Prior to cardiac arrest, law enforcement has typically described individuals as displaying some combination of the following signs and symptoms: agitation, aggressive or violent behavior, inappropriate removal of clothing, attraction to shiny or glass objects, diaphoresis, hyperthermia, and tachypnea [49,50]. They often also have signs of sympathomimetic intoxication (table 1). (See 'Agitation and intoxication' above.)

Individuals who suffer RRCA are frequently described as struggling against restraint followed by sudden unresponsiveness and cardiopulmonary arrest [3]. The initial rhythms documented by emergency medical personnel are usually asystole or pulseless electrical activity (PEA), although data are limited.

STRATEGIES FOR PREVENTION

Avoid escalation, if possible — The best way to avoid restraint-related cardiac arrest (RRCA) is to avoid physical restraint in the first place, if possible. Verbal de-escalation and/or rapid administration of calming medications to control agitated behavior can limit the need for physical restraints. (See "Assessment and emergency management of the acutely agitated or violent adult", section on 'Verbal techniques'.)

If physical restraints are likely to be needed, anticipation prior to escalation can lead to limited use of force and risk of injury or death. (See "Assessment and emergency management of the acutely agitated or violent adult", section on 'How to apply restraints'.)

Appropriate use of restraint — Once all attempts have been made to avoid physical restraint, the agitated patient must be restrained as safely as possible. The purpose of restraint is to protect the patient and treatment team and to facilitate a medical evaluation. Restraints should be removed as soon this can be safely accomplished.

The restraint team should have at least five people to each control an extremity and the head.

We recommend avoiding prone restraint and rapidly turning a patient supine if prone positioning occurs during the restraint process.

We suggest rapidly evaluating a patient brought to the hospital restrained in a prone position by emergency medical services or law enforcement. The patient should be moved out of the prone position as soon as possible since RRCA can occur quickly, especially if the patient is struggling against the restraints. This is typically accomplished by administering calming medications; in rare circumstances, rapid sequence intubation and tracheal intubation may be needed if the patient cannot be sedated and continues to struggle against restraints.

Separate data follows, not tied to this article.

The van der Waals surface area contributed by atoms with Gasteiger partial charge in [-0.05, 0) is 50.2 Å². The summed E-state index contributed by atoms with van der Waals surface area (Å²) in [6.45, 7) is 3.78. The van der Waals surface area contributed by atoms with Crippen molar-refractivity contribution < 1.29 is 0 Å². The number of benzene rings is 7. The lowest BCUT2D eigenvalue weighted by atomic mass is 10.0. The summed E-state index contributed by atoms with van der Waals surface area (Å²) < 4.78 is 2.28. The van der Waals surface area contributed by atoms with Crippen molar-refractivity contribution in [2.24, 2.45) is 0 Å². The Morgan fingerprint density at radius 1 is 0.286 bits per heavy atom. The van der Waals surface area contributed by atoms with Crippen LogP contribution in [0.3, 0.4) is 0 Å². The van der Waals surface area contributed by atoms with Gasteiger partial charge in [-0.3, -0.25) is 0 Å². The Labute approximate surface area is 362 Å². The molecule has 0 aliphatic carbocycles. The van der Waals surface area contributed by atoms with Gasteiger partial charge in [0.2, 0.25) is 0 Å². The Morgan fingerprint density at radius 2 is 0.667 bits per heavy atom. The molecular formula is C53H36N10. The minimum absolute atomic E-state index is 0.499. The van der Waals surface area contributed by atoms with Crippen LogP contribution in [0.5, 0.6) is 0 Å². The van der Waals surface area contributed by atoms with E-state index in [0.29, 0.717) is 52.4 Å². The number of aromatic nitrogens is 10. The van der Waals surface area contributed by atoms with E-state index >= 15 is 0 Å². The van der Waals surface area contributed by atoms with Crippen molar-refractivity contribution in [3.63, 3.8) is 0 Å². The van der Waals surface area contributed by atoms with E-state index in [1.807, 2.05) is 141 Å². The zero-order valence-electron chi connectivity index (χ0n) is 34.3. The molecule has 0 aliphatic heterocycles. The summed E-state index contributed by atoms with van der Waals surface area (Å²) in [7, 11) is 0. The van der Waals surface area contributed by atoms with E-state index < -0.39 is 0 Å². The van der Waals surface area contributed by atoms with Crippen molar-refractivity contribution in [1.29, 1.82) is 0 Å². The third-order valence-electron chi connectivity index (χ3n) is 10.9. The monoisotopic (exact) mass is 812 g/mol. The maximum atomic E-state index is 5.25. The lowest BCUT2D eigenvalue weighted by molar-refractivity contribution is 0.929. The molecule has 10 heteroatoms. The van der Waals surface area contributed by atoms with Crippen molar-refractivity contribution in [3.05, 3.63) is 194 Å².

Brief deviations from these practices may be necessary under certain circumstances to protect the patient, those providing restraint, or others nearby. Restraint of an agitated patient is a dynamic process that requires constant evaluation and balancing of risks to the patient, staff, first responders, and anyone in the patient's immediate surroundings (eg, other patients). (See "Assessment and emergency management of the acutely agitated or violent adult", section on 'Physical restraints'.)

Administer medications to control agitation — Rapidly administer calming medications to control agitated behavior and facilitate decreased struggle against physical restraint. A treatment algorithm outlining an approach to selecting medications is provided (algorithm 1), and evidence regarding the efficacy and safety of various medications is discussed separately. (See "Assessment and emergency management of the acutely agitated or violent adult".)